SAT Tip of the Week: Brainstorming for Your Essay

SAT Tip of the Week - FullIt’s easy to jump an extra point on the SAT essay when you’ve got specific, relevant examples. Good logical reasoning can definitely help you get a better score, but if you can combine your solid logic with powerful, concrete, real-world examples, you’ll be well on your way to a 12!

To do this, create an “Example Chart” like the one pictured below, and add at least 3-5 items to each category. Choose things that you are an expert in, not ones that necessarily sound the most scholarly.

You should know enough about each example so that you could write a detailed paragraph describing them. If you feel like adding 10 or 12 possible examples to a certain category, rather than just a couple, then go for it! Not everyone will have a lot of ideas for “Current Events” or “Travel,” and you can even make your own categories depending on what YOU are knowledgeable about!

The idea is that by the time you arrive at your SAT Test Day, you will already have brainstormed a lot of possible examples. When you see the prompt in Section 1 of the SAT, you won’t waste valuable time coming up with examples. All you’ll have to ask yourself is: which examples from my Example Chart best match this specific prompt?

Try to match 3 different examples to each side of the prompt, and then choose to argue the position for which you have the best examples. You don’t even have to agree with that side! The reader won’t penalize you for your opinion – they just want to see a specific, forceful, well-reasoned essay. Let’s look at an example SAT essay prompt:

Assignment: Do you believe that success is based more on natural talents and inherent abilities, or more on hard work?

The two sides of the issue are “YES, success is based on talent” or “NO, success is based on hard work.” If we wanted to choose the “YES” approach, we could pick three examples from our chart like: Katniss from The Hunger Games, Paul Revere, and Julius Caesar, arguing that each of them had inherent talents and abilities that led to their success.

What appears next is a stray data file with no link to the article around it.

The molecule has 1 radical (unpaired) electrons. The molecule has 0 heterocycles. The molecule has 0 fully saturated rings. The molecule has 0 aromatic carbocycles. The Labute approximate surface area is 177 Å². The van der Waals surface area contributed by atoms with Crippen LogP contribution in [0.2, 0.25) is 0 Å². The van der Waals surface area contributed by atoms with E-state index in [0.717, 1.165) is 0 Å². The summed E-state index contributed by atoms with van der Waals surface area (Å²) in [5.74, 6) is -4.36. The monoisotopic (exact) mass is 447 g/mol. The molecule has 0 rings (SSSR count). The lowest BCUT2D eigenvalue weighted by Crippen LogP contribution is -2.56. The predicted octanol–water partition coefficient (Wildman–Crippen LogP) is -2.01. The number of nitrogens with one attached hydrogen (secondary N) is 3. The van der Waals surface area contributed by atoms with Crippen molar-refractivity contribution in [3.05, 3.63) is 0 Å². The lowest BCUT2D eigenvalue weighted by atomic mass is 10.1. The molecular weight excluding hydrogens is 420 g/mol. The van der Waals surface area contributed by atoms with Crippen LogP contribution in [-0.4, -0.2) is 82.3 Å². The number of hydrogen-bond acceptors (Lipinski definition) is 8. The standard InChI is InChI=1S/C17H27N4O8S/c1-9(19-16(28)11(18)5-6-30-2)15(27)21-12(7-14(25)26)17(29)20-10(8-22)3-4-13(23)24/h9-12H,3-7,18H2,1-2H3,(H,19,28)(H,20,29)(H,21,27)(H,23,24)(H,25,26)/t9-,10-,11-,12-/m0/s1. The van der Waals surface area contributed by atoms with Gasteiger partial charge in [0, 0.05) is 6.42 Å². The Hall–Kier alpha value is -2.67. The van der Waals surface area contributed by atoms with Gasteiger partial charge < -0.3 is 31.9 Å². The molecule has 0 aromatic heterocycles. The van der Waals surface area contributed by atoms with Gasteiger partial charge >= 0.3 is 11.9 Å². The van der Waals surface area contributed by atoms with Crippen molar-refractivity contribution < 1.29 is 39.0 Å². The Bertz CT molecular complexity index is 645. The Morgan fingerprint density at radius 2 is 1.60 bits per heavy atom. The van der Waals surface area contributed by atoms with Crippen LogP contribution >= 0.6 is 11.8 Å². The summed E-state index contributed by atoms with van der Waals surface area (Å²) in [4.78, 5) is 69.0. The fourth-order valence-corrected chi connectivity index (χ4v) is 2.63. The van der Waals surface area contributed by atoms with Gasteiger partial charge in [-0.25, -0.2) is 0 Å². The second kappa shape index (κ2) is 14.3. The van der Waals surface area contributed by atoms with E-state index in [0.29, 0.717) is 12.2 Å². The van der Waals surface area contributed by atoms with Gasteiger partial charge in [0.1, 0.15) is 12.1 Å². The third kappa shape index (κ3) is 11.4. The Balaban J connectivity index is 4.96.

If we went the other direction, we could choose three examples to supports the “NO” position: Abraham Lincoln, Egyptian pyramids, and Miley Cyrus. We could argue that Lincoln was born in a log cabin but achieved the presidency based on hard work. We could say that the pyramids are emblematic of what human tenacity and ingenuity can achieve, since their construction was so difficult to pull off. Finally, we could say that the media attention surrounding Miley Cyrus at the VMA’s shows that pop singers know (somewhat unfortunately) that working hard to promote themselves in shocking ways will pay off more than just showcasing the talent of their singing voices alone.

Once you create your Example Chart, apply your examples to multiple sample prompts. You may find that you go back to certain examples over and over again. Some are more “flexible” than others and depending on your argument, could actually be used to support either side of the prompt. Just make sure to always take a strong stand on the issue, and don’t take a 50/50 “middle of the road” approach – you won’t be able to support two sides in one short essay!

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Vivian Kerr is a regular contributor to the Veritas Prep blog, providing advice to help students better prepare for the GMAT and the SAT. 

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